Puzzles in Pop Culture: Brooklyn Nine-Nine (Plus Will Shortz!)

[Image courtesy of FOX.com.]

In our Puzzles in Pop Culture series, we’ve featured shows as diverse as Gilmore Girls, NCIS: New Orleans, The West Wing, Hell’s Kitchen, and Parks and Recreation.

But oddly enough, the puzzliest show in the series has proven to be Brooklyn Nine-Nine, FOX’s hit sitcom about a New York precinct and its oddball collection of detectives. Not only did they pose a diabolical seesaw brain teaser in one episode, but crosswords were at the heart of another key moment in the show just last year.

And today’s post marks the show’s third appearance. Join us as we delve into “The Puzzle Master,” episode 15 of season 5.


The episode opens with detective Amy Santiago passing the sergeant’s exam and doing a dorky dance. Good start.

[Image courtesy of Spoiler TV.]

Her fiance, fellow detective Jake Peralta, has a doozy of a last case for he and Amy to solve as detectives. He presents her with a serial arson case that seem to be connected to the Saturday crossword puzzle. Amy, as a crossword fiend, is overjoyed.

Two different buildings have been set ablaze on two consecutive Saturdays, each with a puzzle left at the crime scene. The only other clue is a note sent to the puzzle’s “author” — not constructor, oddly — Melvin Stermley.

Amy immediately geeks out, mentioning that Stermley once created a puzzle where every word in the grid was the word “puzzle” in a different language. Jake then mentions that Stermley himself is coming in to help them with the case.

[Image courtesy of Brooklyn Nine-Nine Wiki.]

While Jake expects Melvin Stermley to be “a massive dork,” he turns out to be a handsome Hollywood tough guy type. Jake is instantly jealous. (For a nice bit of insider fun, Stermley is played by David Fumero, the husband of Melissa Fumero, who plays Amy Santiago.)

Amy has set up a display with both of Stermley’s puzzles connected to the fires, and the trio begin searching for leads. When Jake asks if he has the typical physique of a puzzler, he mentions that each puzzle only pays a couple hundred bucks, so he makes most of his money modeling. (No doubt a common response you’d get from any top constructor, right, folks?)

They read over the arsonist’s letter again: “Your clues I discombulate, to teach you to conjugate. The fool who fails to validate will watch as I conflagrate.”

Stermley suggests that they look at the answer grids of his puzzles for clues. Amy then jumps to anagramming some of the answer words. (The puzzler notes that Amy Santiago anagrams to “o, nasty amiga” and Jake Peralta to “eat a jerk, pal.”) Amy and Vin decide to split up the odd and even clues, leaving Jake out.

[Image courtesy of Spoiler TV.]

Getting nowhere with the anagrams, they wonder if “conjugate” in the arsonist’s letter means they should focus on the verbs, “the second best form of speech, after prepositions.” Jake suggests a different path, starting with possible suspects who don’t like Stermley, and the puzzler mentions the crossword night he’s hosting at a local bar. “It’s a total puz-hang,” according to Amy, and a good place to start looking.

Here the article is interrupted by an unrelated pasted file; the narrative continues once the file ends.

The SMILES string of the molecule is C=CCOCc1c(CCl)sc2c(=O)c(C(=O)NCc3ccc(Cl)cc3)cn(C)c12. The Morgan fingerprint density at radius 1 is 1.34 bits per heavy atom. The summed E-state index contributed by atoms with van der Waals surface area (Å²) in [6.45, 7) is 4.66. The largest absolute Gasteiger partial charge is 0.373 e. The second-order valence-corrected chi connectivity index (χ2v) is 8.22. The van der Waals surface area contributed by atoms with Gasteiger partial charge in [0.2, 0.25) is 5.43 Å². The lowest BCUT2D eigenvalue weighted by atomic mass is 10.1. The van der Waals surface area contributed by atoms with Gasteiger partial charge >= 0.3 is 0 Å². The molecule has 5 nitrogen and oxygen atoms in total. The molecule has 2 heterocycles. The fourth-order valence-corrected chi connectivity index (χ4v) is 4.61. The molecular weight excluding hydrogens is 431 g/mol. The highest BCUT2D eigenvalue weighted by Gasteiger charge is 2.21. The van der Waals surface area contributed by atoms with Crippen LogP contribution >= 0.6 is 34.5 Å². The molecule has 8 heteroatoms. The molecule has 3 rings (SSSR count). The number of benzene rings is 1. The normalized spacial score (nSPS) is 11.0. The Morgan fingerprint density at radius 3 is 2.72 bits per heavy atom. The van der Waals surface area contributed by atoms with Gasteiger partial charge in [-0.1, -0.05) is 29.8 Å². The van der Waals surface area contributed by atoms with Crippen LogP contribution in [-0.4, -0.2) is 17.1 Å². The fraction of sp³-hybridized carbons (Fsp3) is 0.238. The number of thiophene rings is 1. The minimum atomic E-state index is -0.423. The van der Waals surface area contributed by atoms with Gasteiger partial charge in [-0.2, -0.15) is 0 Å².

While waiting in line outside the bar, Jake is disappointed no one is dressed like The Riddler. Amy points out someone wearing crossword-patterned pants. (Again, a common sight at the ACPT.) They chat with one of the other people in line, a woman who jokingly refers to Stermley as her future husband.

[Image courtesy of Spoiler TV.]

Before anyone can enter, they have to solve one of Stermley’s puzzles. Amy is tasked with anagramming the phrase “MEET A BRAINIER STUD, A” into the name of a place in the world. (Jake’s jealousy is piqued by the anagrammed message, of course.)

She quickly solves it — UNITED ARAB EMIRATES — and heads inside. But when Jake tries to follow, he discovers he has to solve a puzzle of his own to get in. The phrase “SAD ANUS LOSER, I GO IN” must be anagrammed into a film based on a classic book. Cut to Jake sneaking into the bathroom, because he couldn’t solve the anagram.

(It was DANGEROUS LIAISONS, by the way.)

While Jake waits in the bathroom for his pants to dry — he stepped into the toilet while climbing down from the window — two puzzle fans come in, discussing Stermley’s mad puzzle skills and how “Sam” must be pissed, as Stermley replaced him doing the Saturday crossword, bumping him down to work in Parade Magazine.

They mention Sam’s toughest clue, “a 5-letter word for a game popular in nursing homes,” to which Jake replies “BINGO.”

[Image courtesy of AV Club.]

Jake mentions it to Stermley, who says Sam Jepson is one of his best friends and has been out of town for weeks. Jake still thinks Jepson is a solid lead.

Amy and Stermley, meanwhile, have realized that both targeted buildings were at the intersection of numbered streets, and those numbered intersections also point to letters in Stermley’s puzzles: M and A. They plan to build a trap into Stermley’s next puzzle to catch the arsonist.

When given a choice between Jake’s approach and Stermley’s, Amy opts to go with the puzzle trap.